Friday, October 24, 2008

Simchat Torah and inequality

I was brought up in a Conservative* synagogue and community in the Boston suburbs, and a pretty radical one for the times (the late 1960s and 1970s). Unlike many other Conservative synagogues at that time, women were "allowed" to read Torah, have aliyot (say blessings on the Torah), lead services, and eventually, hold their Bat Mitzvahs on Saturdays, just the way the boys did. Music was allowed in the synagogue if it was Jewish or Israeli music, and some of my fondest memories are of doing circle dances with my friends at temple.

However, we were aware of "the others." The Jews who did not offer equal rights to women: Orthodox Jews.

One of the pivotal moments of my Jewish upbringing and of my feminist awakening was the Simchat Torah when some boys from my class - we were probably early teens at the time -- were trying to get permission from their father to go to "the Rebbe's," a black-hat Chassidic shul in nearby Brookline. I knew that women weren't allowed to participate there, and that they had to stand behind a mechitza (a divider). I was incensed at the thought.

Fast forward about, oh, 35 years, to today. I attended a Simchat Torah celebration back at my old shul this week with my son. There, we passed the Torah from person to person, we danced with the Torahs. Men and women participated equally and comfortably.

Yet, reading some blogs today, I read about the same thing that happened 35 years ago at the Rebbe's, still happening today in Orthodox shuls.

"The recent Simchat Torah holiday has brought out some long-simmering resentment about the unequal treatment of men and women in Orthodox synagogues" states SuperRaisy on her blog. "My younger daughter, who's nine years old, could not understand why she would not be allowed to hold a Torah just like her friend Zvi could. "Do the men think that I don't love the Torah the way that they do?" she asked me. So to the Orthodox men out there- Rabbis and shul machers alike- What's the deal, dude? There is no halachic reason that women have to just sit around in the shadows while the men spend hours celebrating."

Or A Mother In Israel states: "Simchat Torah is a difficult holiday for Orthodox women. It seems like the men are having the fun, while the women are sitting around waiting, watching, and mostly talking. I don't mind sitting separately the rest of the year, when I am actually praying. But an hour and a half is too long to watch dancing, if you can call it that."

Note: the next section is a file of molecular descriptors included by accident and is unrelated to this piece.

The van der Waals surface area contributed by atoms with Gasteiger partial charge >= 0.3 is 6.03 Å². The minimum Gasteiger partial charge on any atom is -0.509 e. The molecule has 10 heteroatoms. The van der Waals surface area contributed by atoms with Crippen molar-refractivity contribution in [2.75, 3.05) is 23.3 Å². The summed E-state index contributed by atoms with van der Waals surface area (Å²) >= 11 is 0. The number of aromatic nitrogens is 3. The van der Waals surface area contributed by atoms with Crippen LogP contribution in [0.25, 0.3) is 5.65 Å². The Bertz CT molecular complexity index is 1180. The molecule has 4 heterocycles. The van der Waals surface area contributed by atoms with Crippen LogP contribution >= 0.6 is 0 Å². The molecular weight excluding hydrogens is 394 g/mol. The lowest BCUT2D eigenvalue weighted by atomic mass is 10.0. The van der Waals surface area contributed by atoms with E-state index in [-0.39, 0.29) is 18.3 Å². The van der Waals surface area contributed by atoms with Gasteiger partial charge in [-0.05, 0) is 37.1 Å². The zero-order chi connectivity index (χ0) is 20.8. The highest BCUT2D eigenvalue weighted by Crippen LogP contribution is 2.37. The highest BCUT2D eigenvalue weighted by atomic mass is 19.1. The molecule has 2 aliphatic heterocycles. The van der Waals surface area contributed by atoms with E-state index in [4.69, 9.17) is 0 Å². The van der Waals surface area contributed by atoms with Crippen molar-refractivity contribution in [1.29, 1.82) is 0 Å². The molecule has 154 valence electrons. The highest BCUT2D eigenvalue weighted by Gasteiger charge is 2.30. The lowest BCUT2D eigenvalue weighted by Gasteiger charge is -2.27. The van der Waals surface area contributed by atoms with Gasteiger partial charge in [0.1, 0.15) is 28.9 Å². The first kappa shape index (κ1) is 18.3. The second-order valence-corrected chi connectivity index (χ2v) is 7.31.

Amazing. 35 years have passed, and nothing has changed.

*just to clarify, Conservative Judaism has to do with "conserving" Judaism, balancing it with modern life, as opposed to being politically conservative

4 comments:

SuperRaizy said...

Thank you for visiting my blog, and for linking to me in your post.
I grew up Orthodox, and I have no desire to stray from Orthodoxy now as an adult. But there are quite a few issues in the Orthodox community that I find frustrating, and the exclusion of women and girls from synagogue rituals is one of them. My daughter's 12th birthday is next week, but she will not be called up to the Torah as her brother was when he was Bar Mitzvahed. There really is no halachic reason why a girl should not be able to read from the Torah in front of a female-only group, but it's just not done. I remember that when I got married, my husband told me "you can come to shul if you want to, but you really don't have to." It is because of things like this that my attendance at synagogue is infrequent.

Leora said...

I remember going to the Bostoner Rebbe's growing up, walking from Newton to Brookline. Afterwards, we would go to the Talner's (z"l). I don't remember whether we danced in a group as women; I do remember greatly enjoying the whole walk and visit. There was a lot of standing around outside, where there was no mehitza.

Like Raizy, I was raised Orthodox. The issues with women aren't perfect, by far. But Conservative Judaism isn't the solution for us (it may be for you). I consciously chose Orthodoxy for myself for various reasons. It works for me. The women's issues bother me less than they used to. And women's tefillah groups are an option in some communities.

yael said...

I go to an Orthodox synagogue that is very egalitarian in this regard. The simchat torah participation was totally equal. Women got half the sefrei torah and were dancing separately but equally. There were Torah readings and aliyot for both men and women separately.

There are women's torah readings for Bat mitzvahs..

SuperRaizy said...

yael-
that sounds wonderful.